KPMG case reaffirms duty of care principle

Kashflow logo
3

The High Court has reaffirmed a long-established principle as to whether a duty of care is owed by accountants towards third party investors.

The Arrowhead Capital Finance v KPMG case has also provided further guidance on how to determine the point from which damage accrues in a negligence claim alleging financial loss.

Dragon Futures traded mobile telephones and appointed KPMG to ensure it would be able to claim input VAT. It was vital for Dragon’s business to be able to recover from HMRC the VAT charged on the purchase price of the mobiles.

Please Login or Register to read the full article

The full article is available to registered AccountingWEB.co.uk members only. To read the rest of this article you’ll need to login or register. Registration is FREE and allows you to view all content, ask questions, comment and much more.

Robert Lovell
Managing Editor
AccountingWEB.co.uk
Share this content
Tags

Replies

Please login or register to join the discussion.

avatar
By dstickl
08th Aug 2012 07:19

Q:How 2 get a written HMRC statement in advance?Or risk trans...

Can any helpful AWEB reader advise me that IF "It was vital for Dragon’s business to be able to recover from HMRC the VAT charged on the purchase price of the mobiles", THEN how could Dragon Futures have got a written HMRC statement in advance of getting finance from firms like Arrowhead Capital Finance etc, confirming that Dragon Futures "would be able to claim input VAT" ? 

Or is this an example of a case of risk transfer from HMRC to private industry, like - shall we say - IR35 etc etc ?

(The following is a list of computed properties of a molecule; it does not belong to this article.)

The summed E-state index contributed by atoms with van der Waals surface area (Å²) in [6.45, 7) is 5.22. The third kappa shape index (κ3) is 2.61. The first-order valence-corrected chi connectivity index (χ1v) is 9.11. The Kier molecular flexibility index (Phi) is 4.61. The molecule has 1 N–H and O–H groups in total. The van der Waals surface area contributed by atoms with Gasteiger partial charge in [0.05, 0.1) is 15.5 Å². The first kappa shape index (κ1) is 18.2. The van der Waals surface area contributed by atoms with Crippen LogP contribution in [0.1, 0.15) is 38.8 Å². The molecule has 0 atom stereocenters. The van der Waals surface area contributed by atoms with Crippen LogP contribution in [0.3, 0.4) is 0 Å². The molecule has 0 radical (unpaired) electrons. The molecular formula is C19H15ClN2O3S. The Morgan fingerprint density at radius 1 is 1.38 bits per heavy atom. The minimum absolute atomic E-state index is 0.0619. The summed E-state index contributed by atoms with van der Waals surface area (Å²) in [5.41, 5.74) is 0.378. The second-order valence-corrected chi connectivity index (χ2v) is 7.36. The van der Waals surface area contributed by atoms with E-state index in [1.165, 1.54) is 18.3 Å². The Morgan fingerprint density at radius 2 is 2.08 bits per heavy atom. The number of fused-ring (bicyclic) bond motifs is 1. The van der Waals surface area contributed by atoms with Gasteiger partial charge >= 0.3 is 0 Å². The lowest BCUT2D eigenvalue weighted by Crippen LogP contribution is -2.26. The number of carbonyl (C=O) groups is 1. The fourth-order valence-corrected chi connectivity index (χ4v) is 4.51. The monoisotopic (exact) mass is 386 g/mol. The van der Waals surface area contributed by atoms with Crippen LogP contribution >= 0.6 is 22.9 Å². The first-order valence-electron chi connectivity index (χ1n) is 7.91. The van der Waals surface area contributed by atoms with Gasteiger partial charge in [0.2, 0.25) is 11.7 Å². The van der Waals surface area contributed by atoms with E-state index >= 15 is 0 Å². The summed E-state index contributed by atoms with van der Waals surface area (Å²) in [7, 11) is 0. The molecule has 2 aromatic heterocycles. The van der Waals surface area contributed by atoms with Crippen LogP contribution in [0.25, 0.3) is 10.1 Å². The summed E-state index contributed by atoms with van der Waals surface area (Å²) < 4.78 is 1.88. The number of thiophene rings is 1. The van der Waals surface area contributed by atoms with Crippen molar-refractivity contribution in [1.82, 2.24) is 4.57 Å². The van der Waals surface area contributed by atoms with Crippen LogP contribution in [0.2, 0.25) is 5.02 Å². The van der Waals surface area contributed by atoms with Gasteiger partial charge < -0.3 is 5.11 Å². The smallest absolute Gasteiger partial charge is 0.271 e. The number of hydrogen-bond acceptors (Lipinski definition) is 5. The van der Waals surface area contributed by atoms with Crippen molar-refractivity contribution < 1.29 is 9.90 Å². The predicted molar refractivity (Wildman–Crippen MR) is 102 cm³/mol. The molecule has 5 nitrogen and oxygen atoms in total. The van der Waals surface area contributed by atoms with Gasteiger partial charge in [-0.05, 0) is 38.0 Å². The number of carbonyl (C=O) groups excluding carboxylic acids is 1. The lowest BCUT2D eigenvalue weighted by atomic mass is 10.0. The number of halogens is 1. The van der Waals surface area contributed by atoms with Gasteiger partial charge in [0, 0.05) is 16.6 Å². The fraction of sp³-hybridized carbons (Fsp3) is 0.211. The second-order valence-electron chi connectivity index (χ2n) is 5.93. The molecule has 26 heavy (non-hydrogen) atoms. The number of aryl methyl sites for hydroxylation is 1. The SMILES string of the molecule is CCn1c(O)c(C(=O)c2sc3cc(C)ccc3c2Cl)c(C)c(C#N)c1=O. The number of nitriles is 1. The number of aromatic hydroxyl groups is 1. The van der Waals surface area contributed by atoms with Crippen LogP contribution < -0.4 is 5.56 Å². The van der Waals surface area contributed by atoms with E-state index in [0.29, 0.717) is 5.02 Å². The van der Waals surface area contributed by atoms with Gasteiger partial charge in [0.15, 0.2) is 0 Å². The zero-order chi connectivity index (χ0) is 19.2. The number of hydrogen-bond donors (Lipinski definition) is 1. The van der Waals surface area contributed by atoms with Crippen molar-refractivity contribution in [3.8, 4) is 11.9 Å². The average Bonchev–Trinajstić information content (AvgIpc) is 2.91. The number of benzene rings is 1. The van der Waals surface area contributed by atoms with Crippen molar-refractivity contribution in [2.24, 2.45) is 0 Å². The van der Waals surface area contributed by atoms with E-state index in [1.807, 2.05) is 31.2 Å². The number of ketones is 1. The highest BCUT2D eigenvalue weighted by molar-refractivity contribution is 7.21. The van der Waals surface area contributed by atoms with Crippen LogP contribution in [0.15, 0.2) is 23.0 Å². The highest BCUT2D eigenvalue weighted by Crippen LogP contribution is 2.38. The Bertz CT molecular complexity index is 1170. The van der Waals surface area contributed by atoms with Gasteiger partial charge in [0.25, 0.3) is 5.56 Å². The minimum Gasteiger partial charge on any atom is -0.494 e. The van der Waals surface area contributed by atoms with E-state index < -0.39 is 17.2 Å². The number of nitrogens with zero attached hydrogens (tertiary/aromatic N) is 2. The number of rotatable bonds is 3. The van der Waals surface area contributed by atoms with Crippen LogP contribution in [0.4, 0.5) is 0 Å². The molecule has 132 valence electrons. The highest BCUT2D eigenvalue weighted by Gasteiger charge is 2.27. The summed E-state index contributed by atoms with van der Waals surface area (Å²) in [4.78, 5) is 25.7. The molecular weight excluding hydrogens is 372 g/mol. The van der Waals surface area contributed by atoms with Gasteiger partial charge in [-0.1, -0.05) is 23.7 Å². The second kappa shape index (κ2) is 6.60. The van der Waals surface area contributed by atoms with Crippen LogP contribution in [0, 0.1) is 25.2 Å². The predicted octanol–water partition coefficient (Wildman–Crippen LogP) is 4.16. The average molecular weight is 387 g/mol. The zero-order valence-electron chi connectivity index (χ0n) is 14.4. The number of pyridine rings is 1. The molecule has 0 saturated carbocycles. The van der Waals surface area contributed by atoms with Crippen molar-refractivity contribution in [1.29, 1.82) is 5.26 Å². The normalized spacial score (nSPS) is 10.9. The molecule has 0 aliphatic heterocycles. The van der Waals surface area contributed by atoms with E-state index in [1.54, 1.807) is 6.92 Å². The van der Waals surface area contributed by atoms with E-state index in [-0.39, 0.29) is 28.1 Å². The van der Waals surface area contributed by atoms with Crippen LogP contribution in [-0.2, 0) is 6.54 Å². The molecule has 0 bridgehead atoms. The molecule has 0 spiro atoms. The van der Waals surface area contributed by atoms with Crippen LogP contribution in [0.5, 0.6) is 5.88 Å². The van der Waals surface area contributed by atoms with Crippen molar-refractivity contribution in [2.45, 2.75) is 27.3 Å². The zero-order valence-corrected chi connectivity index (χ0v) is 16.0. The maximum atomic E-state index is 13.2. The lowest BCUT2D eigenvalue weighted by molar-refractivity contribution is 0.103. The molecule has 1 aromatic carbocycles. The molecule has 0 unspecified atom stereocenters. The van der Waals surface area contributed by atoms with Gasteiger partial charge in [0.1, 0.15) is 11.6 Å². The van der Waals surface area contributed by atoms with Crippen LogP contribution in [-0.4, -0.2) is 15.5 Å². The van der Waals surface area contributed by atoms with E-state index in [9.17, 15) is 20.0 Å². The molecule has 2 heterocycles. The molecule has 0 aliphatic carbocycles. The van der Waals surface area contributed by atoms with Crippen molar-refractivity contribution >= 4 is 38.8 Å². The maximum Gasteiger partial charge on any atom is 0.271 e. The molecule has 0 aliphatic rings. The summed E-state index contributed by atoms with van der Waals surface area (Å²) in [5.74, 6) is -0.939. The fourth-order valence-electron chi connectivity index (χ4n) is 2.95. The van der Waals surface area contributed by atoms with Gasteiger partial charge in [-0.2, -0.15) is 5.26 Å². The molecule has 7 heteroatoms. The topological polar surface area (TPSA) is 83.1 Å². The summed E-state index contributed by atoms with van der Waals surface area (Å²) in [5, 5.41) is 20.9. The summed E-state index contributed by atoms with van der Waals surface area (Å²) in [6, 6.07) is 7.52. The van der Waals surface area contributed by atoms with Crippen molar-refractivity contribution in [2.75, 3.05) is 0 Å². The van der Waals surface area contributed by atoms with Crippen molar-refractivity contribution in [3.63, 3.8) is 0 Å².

Thanks (0)
avatar
10th Aug 2012 13:37

Missing trader

Sounds like theres a missing trader somewhere, probably sat overseas in his castle driving his Bentley

Thanks (0)
avatar
13th Aug 2012 23:12

MTIC FRAUD
It sounds like MTIC fraud and courts have found in the favour of the HMRC and denied Dragon's Future the input tax they were claiming. Please note that I am not a qualified accountant. To claim the input tax it is necessary to jump through loads of hoops to satisfy the HMRC.

Although companies like Dragon Future state that the will be able to claim back the input VAT, the caveat is dependent on them making sure that all the necessary paperwork was completed to the satisfaction of HMRC. If this is not done, then HMRC will refuse the claim of Input VAT.

Can the innocent third parties, in this case Arrowhead Capital Finance issue proceedings against the accountants KPMG? If it were me, I would want to know what did Dragon offer to entice investors to ensure them their money was safe? Were KPMG aware that investors would rely on them to do the work to a high standard? Have you read the court ruling of Dragon v HMRC? The ruling can be very detailed and may reveal that you have a case against KPMG.

Thanks (0)